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Prominent English theologian says canon law should allow for correction of Pontiff

August 18, 2017

A noted English theologian has proposed amending the Code of Canon Law to include “a procedure for calling to order a Pope who teaches error.”

Father Aidan Nichols—a Dominican who has taught at Oxford, Cambridge, and the Pontifical University of St. Thomas Aquinas in Rome—made the suggestion in light of the “extremely grave” confusion caused by Pope Francis with his apostolic exhortation Amoris Laetitia.

Father Nichols said that the papal document seemed to indicate that “actions condemned by the law of Christ can sometimes be morally right or even, indeed, requested by God.” He said that the document would allow for an unprecedented situation in which the Church “tolerated concubinage.”

The current Code of Canon Law does not provide for any situation in which the Roman Pontiff can be judged by anyone else. However, Father Nichols recalled, the First Vatican Council, in defining papal infallibility, did not take the position “that a Pope is incapable of leading people astray.”

The Dominican theologian reasoned that if a canonical procedure existed that would allow for the correction of a Pope, that might provide a deterrent against novelties in papal teaching. Moreover, he said, the procedure would offer some assurance to other Christians who have concerns about the sweeping nature of papal authority. He said: “Indeed, it may be that the present crisis of the Roman magisterium is providentially intended to call attention to the limits of primacy in this regard.”

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  • Posted by: Randal Mandock - Aug. 20, 2017 7:29 PM ET USA

    Each of the mounting concerns about the probity of some of Pope Francis' oral and written statements lends increasing credence to the proposition that the Vatican denial of extreme confusion regarding AL is not accidental but deliberate. Fr. Nichols is one of the finest theologians in the Church today. Much as the U.S. is heading for a moral crisis perhaps on the order of the civil war, with the "judgmental" on one side and the rational on the other, the Church is heading for a titanic showdown.

  • Posted by: koinonia - Aug. 20, 2017 5:46 PM ET USA

    The danger lies not in overt heresy. The danger lies in the one-liners; it lies in ambiguity. We live in an ad hominem world, and this makes it difficult to sift through things. The reality is that the pope is a good pope inasmuch as he is a good pope. There is a type of martyrdom in this vocation. The pope once embraced the tiara as a symbol of this martyrdom. This symbolized the docility of the man and emergence of Christ's vicar. The tiara has been set aside, and something has been lost.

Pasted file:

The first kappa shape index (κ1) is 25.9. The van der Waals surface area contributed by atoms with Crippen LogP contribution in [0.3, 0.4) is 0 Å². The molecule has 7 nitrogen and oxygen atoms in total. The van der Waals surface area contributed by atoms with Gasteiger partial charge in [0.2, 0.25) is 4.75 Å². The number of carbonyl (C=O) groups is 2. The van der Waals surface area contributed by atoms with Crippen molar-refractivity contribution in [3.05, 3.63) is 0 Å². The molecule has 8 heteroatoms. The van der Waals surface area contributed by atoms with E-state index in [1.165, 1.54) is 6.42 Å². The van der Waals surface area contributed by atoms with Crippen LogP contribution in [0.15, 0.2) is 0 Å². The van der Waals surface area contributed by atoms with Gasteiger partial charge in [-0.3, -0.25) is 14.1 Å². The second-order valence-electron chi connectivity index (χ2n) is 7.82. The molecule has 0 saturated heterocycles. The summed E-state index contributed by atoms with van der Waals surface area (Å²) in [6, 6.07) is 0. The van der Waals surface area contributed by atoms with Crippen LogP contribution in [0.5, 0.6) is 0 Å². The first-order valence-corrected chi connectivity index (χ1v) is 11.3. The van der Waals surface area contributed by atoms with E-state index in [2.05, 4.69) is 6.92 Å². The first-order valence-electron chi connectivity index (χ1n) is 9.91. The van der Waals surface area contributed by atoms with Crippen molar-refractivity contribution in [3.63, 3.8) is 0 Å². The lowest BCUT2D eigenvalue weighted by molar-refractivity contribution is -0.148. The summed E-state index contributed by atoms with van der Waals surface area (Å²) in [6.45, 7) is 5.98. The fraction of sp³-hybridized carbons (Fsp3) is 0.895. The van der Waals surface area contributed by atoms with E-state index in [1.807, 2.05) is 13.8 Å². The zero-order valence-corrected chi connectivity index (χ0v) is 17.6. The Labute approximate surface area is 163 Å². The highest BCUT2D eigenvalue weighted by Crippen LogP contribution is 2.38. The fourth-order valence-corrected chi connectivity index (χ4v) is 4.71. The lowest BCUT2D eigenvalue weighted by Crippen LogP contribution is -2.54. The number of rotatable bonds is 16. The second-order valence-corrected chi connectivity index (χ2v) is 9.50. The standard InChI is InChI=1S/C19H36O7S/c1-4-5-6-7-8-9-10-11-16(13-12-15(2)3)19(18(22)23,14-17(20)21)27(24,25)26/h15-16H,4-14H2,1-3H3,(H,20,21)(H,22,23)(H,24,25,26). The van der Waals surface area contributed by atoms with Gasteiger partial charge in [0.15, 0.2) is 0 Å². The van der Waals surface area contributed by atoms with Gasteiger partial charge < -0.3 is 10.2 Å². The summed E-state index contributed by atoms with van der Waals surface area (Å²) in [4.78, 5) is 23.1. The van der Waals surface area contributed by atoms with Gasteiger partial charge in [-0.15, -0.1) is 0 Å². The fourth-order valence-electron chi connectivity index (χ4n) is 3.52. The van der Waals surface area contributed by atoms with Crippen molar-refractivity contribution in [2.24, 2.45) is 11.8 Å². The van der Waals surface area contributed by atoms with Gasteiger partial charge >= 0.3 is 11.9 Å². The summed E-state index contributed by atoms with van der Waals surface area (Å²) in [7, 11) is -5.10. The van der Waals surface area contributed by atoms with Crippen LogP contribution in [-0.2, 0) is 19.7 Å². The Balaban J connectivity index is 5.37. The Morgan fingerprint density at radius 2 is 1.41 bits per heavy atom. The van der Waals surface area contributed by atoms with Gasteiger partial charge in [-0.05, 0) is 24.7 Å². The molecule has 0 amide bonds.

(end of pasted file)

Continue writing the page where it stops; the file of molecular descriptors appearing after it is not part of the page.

• Posted by: Elan - Aug. 20, 2017 4:04 PM ET USA

    It's a trap. Don't fall in. Trust Our Lord and pray for the pope.

  • Posted by: koinonia - Aug. 19, 2017 10:32 PM ET USA

    Now, we hear phrases like "extremely grave" describing the condition of the Church directly caused by the Holy Father. Another phrase "...crisis of the Roman magisterium..." gives pause. Yet, the SSPX is starkly quiet as so many others, many self-identified as adversaries, speak for them. Bishops and cardinals speak of a "correction." It is ironic. How has it come to this? Perhaps, there's more to fidelity and to charity than meet the eye; perhaps Fr Nichols' conclusion is not so peculiar.

  • Posted by: claude-ccc2991 - Aug. 19, 2017 3:48 PM ET USA

    Development of doctrine WRT a pope who attempts to displace well-established Church teaching w/ morally flawed personal opinion would be a very good thing. Who ever thought? But then, popes r human &, as pointed out, the 1st Vatican Council implicitly recognized this when, in defining papal infallibility, it didn't take the position 'that a Pope is incapable of leading people astray'. Pope Francis exploited a loophole. He opened a door he had no right to open & it's time to canonically close it.

  • Posted by: brenda22890 - Aug. 19, 2017 6:50 AM ET USA

    If Cannon Law can be amended in this way, it is time we do so. I fear another schism, as faithful Catholics will not follow this Pope's teaching in this area, and have lost respect for the man, if not the office.

  • Posted by: vjenkins78814 - Aug. 19, 2017 12:45 AM ET USA

    There are just some things that can't be changed; moral law is one thing.